The Electric Age picks up where Ironbound, my favorite album of 2010, left off. The longtime songwriting tandem of Ellsworth and Verni has found a perfect groove with Dave Linsk and Derek Tailer, driven by the powerhouse thrash drumming of Lipnicki. Every song is a highlight with tons of shredding and plenty of speed, but some that stand out to me are Come and Get It, Electric Rattlesnake, Black Daze, Save Yourself, Drop the Hammer Down, Old Wounds New Scars, and Good Night. Some sound like a combination of Horrorscope and Ironbound, others like Taking Over and Ironbound, and a couple like Under the Influence. The attitude of Old Wounds New Scars would fit right in on Under the Influence, with the lyric "Gotta lotta mouth for a Jersey white boy," and Drop the Hammer Down has an AWESOME rolling riff, fast sections, and a little NWOBHM melody; it's all just damn good music. Do yourself a favor and support the metal institution that is Overkill, because a band with sixteen 4-to-5 star albums over nearly 30 years deserves no less.
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Format: Audio CD
So often glowing reviews are put out there by long time fans of a band who feel that their heroes can do no wrong. Metallica could fart and belch into a microphone and there would be people lining up to praise it simply because it carried the Metallica name. This is not one such review. I'm not a long time, die hard fan of Overkill. I've heard all of their catalog and I own about half of it. It takes a lot for me to put a review of something up here, so these words are probably as objective as you can get. And now...

Consistency, thy name might as well be Overkill. In a career spanning more than 25 (!!!) years and a staggering 17 albums, the east coast thrashers have never enjoyed the same amount of mainstream success as many of their peers (Metallica, Megadeth, Anthrax, Slayer, etc.), but then again, they've never sold out either. When one considers that even the mighty Slayer farted out duds like Diabolus in Musica and God Hates Us All, this kind of track record is all the more amazing. Even on an album like I Hear Black (which some fans--not me-- regard as sub-par for flirting with doomy tempos and some groove metal elements) is still a far cry from the MTV-friendly cack that Metallica and Megadeth were putting out at that time. In fact, I Hear Black, like Testament's The Ritual has actually aged fairly well. But I digress.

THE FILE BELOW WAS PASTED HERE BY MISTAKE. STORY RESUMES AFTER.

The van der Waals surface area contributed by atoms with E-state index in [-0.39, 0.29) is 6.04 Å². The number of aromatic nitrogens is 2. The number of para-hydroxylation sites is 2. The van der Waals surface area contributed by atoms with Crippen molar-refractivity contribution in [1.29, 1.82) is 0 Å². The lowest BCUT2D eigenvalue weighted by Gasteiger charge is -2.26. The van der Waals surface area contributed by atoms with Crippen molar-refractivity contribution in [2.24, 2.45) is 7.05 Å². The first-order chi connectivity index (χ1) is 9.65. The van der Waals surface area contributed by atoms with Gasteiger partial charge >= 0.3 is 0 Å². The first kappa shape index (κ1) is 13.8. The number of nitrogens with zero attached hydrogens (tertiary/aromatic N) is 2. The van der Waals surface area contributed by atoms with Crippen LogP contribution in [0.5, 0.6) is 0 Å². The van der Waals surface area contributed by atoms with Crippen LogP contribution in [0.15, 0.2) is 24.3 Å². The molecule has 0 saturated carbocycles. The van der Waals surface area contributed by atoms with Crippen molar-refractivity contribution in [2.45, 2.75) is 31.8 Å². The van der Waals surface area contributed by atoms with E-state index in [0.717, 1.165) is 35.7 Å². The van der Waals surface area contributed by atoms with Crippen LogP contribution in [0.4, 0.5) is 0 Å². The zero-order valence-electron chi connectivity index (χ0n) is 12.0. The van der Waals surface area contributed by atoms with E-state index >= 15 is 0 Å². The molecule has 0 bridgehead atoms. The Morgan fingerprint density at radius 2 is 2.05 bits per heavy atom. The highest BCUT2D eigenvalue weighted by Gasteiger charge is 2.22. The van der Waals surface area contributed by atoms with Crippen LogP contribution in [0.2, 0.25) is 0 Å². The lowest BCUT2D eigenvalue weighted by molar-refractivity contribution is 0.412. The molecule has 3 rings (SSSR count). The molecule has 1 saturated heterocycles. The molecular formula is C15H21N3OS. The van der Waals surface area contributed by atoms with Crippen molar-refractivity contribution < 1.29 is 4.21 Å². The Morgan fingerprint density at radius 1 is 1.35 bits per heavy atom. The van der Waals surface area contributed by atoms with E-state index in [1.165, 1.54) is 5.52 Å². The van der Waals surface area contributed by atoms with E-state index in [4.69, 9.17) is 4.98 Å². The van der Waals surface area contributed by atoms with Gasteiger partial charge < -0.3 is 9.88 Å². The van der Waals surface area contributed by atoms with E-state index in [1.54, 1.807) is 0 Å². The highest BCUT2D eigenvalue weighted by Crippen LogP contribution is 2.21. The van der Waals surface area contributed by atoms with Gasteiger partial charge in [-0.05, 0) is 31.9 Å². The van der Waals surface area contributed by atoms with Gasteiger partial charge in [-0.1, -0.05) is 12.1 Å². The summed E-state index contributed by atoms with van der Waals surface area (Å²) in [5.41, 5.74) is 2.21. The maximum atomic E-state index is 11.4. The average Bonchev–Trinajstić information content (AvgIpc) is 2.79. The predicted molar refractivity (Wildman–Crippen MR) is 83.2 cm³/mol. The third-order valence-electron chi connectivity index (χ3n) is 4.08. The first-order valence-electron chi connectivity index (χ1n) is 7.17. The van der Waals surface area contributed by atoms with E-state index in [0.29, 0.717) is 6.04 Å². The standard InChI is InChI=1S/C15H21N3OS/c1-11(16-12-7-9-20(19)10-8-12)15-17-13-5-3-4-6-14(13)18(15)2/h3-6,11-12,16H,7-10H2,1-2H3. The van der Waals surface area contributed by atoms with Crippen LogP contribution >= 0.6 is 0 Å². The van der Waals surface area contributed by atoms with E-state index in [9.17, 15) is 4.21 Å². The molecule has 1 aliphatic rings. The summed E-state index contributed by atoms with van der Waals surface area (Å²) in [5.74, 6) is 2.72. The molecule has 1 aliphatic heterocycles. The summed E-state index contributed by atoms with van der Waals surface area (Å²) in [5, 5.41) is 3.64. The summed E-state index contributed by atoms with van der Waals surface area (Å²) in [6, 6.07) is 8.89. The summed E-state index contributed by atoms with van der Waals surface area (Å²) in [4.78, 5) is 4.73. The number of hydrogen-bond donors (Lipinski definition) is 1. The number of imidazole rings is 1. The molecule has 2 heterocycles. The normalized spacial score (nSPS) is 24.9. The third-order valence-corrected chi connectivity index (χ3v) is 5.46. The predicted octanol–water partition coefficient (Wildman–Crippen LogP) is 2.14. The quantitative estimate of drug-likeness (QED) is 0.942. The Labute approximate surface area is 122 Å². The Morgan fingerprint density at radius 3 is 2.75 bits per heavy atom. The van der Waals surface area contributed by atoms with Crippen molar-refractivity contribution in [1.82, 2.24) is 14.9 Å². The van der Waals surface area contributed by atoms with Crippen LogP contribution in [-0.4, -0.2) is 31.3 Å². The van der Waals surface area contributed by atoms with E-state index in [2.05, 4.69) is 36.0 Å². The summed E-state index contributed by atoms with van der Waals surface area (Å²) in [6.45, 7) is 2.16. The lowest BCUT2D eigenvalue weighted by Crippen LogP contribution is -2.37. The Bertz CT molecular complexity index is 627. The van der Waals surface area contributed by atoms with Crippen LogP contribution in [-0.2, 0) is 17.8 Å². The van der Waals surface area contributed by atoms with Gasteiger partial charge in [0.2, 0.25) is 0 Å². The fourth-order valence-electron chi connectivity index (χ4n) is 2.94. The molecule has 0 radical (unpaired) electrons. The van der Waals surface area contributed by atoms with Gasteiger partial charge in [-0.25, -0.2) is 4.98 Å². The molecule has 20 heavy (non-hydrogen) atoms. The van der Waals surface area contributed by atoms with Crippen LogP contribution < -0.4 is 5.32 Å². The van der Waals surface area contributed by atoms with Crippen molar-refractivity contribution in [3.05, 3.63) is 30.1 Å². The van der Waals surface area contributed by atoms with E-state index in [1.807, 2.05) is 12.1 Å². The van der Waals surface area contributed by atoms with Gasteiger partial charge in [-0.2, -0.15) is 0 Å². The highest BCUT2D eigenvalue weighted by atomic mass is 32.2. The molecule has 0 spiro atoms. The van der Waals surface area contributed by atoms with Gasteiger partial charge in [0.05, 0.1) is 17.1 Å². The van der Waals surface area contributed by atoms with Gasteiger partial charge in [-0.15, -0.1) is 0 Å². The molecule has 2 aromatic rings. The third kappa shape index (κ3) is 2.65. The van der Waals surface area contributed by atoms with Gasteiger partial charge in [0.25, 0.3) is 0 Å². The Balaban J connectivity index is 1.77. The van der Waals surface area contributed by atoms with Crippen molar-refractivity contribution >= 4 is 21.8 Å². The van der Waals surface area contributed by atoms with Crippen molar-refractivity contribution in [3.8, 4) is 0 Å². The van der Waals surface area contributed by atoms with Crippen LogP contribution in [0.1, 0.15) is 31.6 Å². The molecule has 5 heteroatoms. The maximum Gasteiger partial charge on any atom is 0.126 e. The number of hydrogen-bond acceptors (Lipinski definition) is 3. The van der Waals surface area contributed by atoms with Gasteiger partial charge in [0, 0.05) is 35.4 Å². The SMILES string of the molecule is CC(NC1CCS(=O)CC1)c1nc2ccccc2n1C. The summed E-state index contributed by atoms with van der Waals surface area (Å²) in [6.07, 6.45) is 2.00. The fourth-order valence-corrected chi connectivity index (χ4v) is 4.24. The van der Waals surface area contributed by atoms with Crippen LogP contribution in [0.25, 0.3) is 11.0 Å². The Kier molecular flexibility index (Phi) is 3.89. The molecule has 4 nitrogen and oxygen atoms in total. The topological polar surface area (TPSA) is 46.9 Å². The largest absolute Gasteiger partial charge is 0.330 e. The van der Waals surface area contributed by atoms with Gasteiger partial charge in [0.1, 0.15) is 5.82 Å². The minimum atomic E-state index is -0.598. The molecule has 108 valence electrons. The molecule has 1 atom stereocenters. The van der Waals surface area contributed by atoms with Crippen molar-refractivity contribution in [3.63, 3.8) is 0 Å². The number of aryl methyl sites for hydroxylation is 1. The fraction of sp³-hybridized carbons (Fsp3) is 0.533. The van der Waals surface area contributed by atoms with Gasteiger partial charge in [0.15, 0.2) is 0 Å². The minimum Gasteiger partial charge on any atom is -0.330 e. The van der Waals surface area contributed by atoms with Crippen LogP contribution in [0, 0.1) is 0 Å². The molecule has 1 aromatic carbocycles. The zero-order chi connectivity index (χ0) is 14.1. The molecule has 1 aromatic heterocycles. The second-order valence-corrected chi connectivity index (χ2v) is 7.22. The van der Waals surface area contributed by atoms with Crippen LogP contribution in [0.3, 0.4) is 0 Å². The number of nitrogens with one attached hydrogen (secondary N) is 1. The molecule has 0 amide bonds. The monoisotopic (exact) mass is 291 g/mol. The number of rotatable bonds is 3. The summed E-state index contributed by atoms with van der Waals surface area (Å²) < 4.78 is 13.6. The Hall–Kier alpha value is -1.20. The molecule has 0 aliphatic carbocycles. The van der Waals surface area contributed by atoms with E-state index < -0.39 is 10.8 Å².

Like Overkill's previous album Ironbound, The Electric Age offers no surprises, musically speaking. This is pure, heads-down, fist-in-the-air thrash metal. There are no prog flights of fancy, no extended acoustic numbers, and Blitz doesn't try his hand at rapping. And thank the metal gods for that. The only surprise is that after endless lineup changes and label shuffles, Overkill is just as good as they were way back in the Years of Decay era.
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Format: Audio CD Verified Purchase
Overkill have released another great album. If you're looking for a thrash metal band that has crisp production, blistering sharp tongued vocals - loaded with plenty of energy and character (and some gang vocals sprinkled here and there), clearly audible bass (a rarity in many thrash bands), good quality guitar riffs and solos and precision drumming that makes the music gallop along at different speeds of fast and faster, then you could do well to check out "The Electric Age" by Overkill.

Recommended Songs: They're all good, but "Come and Get It" and "Electric Rattlesnake" are great tracks to get started on here. "21st Century Man" showcases some great singing by Bobby Blitz. "Good Night" starts of with a slow guitar intro, ... then takes off into a thrashing number with a fantastic solo - which leaves me wondering if Overkill plan to use this song to close out the odd live gig.

If you enjoyed Overkill's prior release, Ironbound,there could be a very good chance that you will enjoy this release as well.
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Great CD! Worth every penny! Highly recommended to anyone who enjoys metal! If you enjoy metal, you have to aggressively search to find the gems, as the radio plays the same old crap over and over, and while Sirius is much better, they hardly ever play most of the gems I've found by looking at metal label websites and metal magazine reviews online. Check-out some of the CDs that I have reviewed in my past, and I guarantee you will find something you may not have ever heard of! Stay metal and support our metal community! If you discover something you like on my past review list, click "yes" on where it says: "was this review helpful?"!